Sometimes I wish my life were different.
And no, I’m not talking about my desire for hair without a crazy cowlick or the ability to walk in high heels without towering over my friends, even though those are real things.
I’m talking about my life right now. Here are some examples of thoughts that have crossed my mind this past week:
—Sometimes I wish I didn’t live in Omaha.
—Sometimes I wish I wasn’t dead-set on becoming a professional writer in some capacity.
—Sometimes I wish I wasn’t insanely busy.
—Sometimes I wish I knew the answers to the big logistical questions of life (What career will I end up in? Will I ever get married? Do I want to ever have children? Where will I end up living? Is graduate school in my future?)
—Sometimes I wish I were more sophisticated.
—Sometimes I wish I were less emotionally sensitive.
—Sometimes I wish life were more planned out.
—Sometimes I wish I wasn’t such a “try-hard.”
—Sometimes I wish things were different.
Once I get past the initial thought, I step back and truly examine it. Upon reflection, I have determined that most of these wishes are situational. Or, to put it another way, they have a giant asterisk in the sentence, lurking behind that vague term ‘sometimes.’ Once I acknowledged the presence of the asterisk, they were suddenly jumping out, no longer hidden in camouflage, but practically jumping off of the page at me. Let’s look at the conditional asterisks in the previous statements:
—Sometimes* I wish I didn’t live in Omaha.
*When being verbally heckled in the Baker’s parking lot by a drunk homeless man at 2 p.m. on a Tuesday; when somebody gets shot two blocks away from where I live; when I run out of quarters to feed the parking meter downtown; when muggings become commonplace on campus; when I’m caught in the snarl of rush-hour traffic made worse by water main breaks and seemingly endless road construction.
—Sometimes* I wish I wasn’t dead-set on becoming a professional writer in some capacity.
*When I become caught up in material desires, such as starting salaries and pay grades, instead of my internal desire, no—physical need to express myself with words and sentences and syntax.
—Sometimes* I wish I wasn’t insanely busy.
*When I feel like I haven’t had one moment to myself all day and all the plates I have been juggling crash to the ground. Then I remember that when I am idle, I become a human incarnation of a sloth.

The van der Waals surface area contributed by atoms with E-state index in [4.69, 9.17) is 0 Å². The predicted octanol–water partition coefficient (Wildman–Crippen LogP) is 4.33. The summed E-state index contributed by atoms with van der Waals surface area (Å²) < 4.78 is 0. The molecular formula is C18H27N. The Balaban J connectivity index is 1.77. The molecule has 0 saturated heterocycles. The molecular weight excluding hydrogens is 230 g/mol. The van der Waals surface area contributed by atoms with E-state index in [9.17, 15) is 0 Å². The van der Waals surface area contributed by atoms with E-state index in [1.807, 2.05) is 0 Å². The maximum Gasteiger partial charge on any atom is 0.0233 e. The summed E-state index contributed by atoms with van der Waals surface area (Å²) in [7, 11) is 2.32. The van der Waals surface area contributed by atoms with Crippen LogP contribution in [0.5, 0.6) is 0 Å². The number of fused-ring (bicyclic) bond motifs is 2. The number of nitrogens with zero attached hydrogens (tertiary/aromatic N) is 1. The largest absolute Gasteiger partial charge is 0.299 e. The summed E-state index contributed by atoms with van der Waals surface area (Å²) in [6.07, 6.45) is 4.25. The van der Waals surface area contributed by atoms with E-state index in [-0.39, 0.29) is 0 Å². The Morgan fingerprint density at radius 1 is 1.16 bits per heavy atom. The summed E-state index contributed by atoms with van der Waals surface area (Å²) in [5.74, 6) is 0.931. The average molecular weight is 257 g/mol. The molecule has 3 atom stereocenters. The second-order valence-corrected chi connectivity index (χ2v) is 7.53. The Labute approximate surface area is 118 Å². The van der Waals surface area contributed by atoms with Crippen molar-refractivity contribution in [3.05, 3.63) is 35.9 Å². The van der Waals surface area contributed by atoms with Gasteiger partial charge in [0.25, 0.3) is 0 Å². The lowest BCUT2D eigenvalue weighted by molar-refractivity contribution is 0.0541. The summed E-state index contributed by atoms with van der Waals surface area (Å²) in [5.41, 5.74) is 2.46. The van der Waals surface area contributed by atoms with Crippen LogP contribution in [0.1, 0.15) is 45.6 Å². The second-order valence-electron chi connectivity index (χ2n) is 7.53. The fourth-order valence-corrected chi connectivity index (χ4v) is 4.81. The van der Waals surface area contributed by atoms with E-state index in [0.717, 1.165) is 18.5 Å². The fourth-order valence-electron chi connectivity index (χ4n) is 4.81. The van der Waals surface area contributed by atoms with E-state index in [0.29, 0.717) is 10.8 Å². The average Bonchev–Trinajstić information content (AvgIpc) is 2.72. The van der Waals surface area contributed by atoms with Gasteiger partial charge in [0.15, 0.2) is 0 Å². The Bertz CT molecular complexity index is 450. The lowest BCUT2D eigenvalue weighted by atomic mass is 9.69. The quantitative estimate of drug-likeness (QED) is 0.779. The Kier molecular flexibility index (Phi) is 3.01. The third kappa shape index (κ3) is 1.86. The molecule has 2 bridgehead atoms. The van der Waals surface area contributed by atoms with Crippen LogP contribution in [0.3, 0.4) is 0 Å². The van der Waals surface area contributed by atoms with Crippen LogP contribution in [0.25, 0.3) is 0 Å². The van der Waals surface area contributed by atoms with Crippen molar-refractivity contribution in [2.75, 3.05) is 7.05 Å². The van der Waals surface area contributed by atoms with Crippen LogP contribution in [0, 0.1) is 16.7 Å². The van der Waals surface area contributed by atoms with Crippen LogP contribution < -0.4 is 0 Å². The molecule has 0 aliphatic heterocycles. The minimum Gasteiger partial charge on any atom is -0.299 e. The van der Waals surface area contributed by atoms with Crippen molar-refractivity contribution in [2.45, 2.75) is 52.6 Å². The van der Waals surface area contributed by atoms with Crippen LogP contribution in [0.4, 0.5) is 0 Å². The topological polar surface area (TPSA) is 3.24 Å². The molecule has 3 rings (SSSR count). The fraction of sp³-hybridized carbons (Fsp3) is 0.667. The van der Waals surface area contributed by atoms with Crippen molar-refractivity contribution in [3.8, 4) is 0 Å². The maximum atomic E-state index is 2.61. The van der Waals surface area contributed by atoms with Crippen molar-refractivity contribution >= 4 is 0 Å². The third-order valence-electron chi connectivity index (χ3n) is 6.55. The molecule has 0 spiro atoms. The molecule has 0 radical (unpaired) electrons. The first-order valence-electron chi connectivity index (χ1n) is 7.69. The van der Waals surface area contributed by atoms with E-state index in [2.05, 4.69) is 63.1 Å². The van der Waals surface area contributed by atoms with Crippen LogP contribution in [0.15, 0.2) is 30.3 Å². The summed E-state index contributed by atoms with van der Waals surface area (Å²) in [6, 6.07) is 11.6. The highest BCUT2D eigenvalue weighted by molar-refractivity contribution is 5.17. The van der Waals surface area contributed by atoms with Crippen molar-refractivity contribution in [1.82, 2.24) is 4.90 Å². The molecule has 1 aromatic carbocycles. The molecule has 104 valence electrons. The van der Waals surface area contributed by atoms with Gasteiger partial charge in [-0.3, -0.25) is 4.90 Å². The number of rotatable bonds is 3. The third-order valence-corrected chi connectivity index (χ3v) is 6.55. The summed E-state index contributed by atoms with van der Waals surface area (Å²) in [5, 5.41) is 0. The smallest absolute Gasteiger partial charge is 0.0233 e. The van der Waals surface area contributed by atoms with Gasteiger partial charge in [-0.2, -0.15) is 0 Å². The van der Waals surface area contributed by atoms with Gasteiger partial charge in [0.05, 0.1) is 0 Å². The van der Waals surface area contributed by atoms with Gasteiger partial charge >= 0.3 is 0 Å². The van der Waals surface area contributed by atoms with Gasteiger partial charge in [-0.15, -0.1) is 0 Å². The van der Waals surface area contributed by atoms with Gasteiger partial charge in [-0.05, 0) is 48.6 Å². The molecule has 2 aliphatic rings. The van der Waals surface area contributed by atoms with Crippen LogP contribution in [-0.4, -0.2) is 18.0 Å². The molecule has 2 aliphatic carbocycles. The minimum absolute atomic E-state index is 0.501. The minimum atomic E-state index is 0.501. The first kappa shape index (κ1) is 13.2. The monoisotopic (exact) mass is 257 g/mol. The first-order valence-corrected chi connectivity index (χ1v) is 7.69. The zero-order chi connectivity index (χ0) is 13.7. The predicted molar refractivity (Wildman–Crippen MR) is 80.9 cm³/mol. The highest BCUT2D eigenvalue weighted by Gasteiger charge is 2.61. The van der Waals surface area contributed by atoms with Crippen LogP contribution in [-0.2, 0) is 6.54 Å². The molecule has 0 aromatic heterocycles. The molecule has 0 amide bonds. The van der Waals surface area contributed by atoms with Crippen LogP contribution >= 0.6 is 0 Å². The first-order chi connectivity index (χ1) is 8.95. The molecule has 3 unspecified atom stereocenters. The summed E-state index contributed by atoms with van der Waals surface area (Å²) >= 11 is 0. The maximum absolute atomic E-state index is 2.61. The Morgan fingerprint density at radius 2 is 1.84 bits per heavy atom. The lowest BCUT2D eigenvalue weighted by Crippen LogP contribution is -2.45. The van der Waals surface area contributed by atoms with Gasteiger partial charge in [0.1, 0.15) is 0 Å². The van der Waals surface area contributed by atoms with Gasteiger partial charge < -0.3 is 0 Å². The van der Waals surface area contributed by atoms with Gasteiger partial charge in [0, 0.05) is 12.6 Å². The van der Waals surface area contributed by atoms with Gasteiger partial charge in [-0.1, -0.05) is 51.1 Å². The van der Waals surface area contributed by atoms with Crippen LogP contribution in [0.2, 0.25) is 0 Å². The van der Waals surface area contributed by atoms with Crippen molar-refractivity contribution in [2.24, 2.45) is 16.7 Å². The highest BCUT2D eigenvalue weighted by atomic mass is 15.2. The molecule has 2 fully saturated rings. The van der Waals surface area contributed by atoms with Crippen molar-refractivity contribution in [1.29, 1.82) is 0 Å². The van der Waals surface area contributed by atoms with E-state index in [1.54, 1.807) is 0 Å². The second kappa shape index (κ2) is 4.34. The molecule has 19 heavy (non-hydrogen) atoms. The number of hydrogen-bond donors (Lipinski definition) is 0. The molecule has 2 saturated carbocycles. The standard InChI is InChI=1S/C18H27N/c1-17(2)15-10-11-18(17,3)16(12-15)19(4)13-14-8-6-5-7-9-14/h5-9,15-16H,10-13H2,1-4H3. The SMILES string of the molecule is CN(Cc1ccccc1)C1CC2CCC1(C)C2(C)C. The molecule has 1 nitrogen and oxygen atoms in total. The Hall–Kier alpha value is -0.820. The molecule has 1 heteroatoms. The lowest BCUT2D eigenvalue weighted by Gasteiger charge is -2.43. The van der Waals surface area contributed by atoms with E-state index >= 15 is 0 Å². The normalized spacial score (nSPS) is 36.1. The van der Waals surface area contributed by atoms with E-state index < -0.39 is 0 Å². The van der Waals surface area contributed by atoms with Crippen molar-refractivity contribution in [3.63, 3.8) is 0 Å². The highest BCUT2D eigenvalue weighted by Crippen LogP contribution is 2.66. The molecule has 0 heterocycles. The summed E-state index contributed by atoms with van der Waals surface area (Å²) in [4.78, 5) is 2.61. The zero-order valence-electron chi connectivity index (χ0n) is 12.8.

—Sometimes* I wish I knew the answers to the big logistical questions of life (What career will I end up in? Will I ever get married? Do I want to ever have children? Where will I end up living? Is graduate school in my future?)
*When I pretend that I am grown-up, instead of a mildly-confused 21-year-old who is simultaneously thrilled and terrified for the rest of my life.
—Sometimes* I wish I were more sophisticated.
*Until I realize that my Midwestern folksy-ness, while affecting my speech and life outlook, is so deeply entrenched in the fabric of my soul that I could never fully extract it from my person.
—Sometimes* I wish I were less emotionally sensitive.
*Until I remember that the drama of life is what makes it worth living, and that my emotional perceptiveness translates into empathy, which I have identified as a core characteristic of my personality.
—Sometimes* I wish I wasn’t such a “try-hard.”
*When I forget that I was raised to try hard in all that I do, and anything less feels like cheating. Ambition is my mission, and I shouldn’t be ashamed of that.
—Sometimes* I wish things were different.
*When I forget how wonderfully blessed and amazing my life really is.
And with these hidden doubts and worries in plain sight, their subtext shown naked to the world, they suddenly don’t seem so scary. I know that I can conquer them because of the people in my life. Over the past week, a week that has kept me busy and furiously treading water to keep my from drowning in a big steaming pile of Magis, I have had fantastic and honest conversations with a variety of phenomenal people. Knowing I am supported and loved and cared for makes finding the asterisks in life easy.
Do you have any asterisks in your life?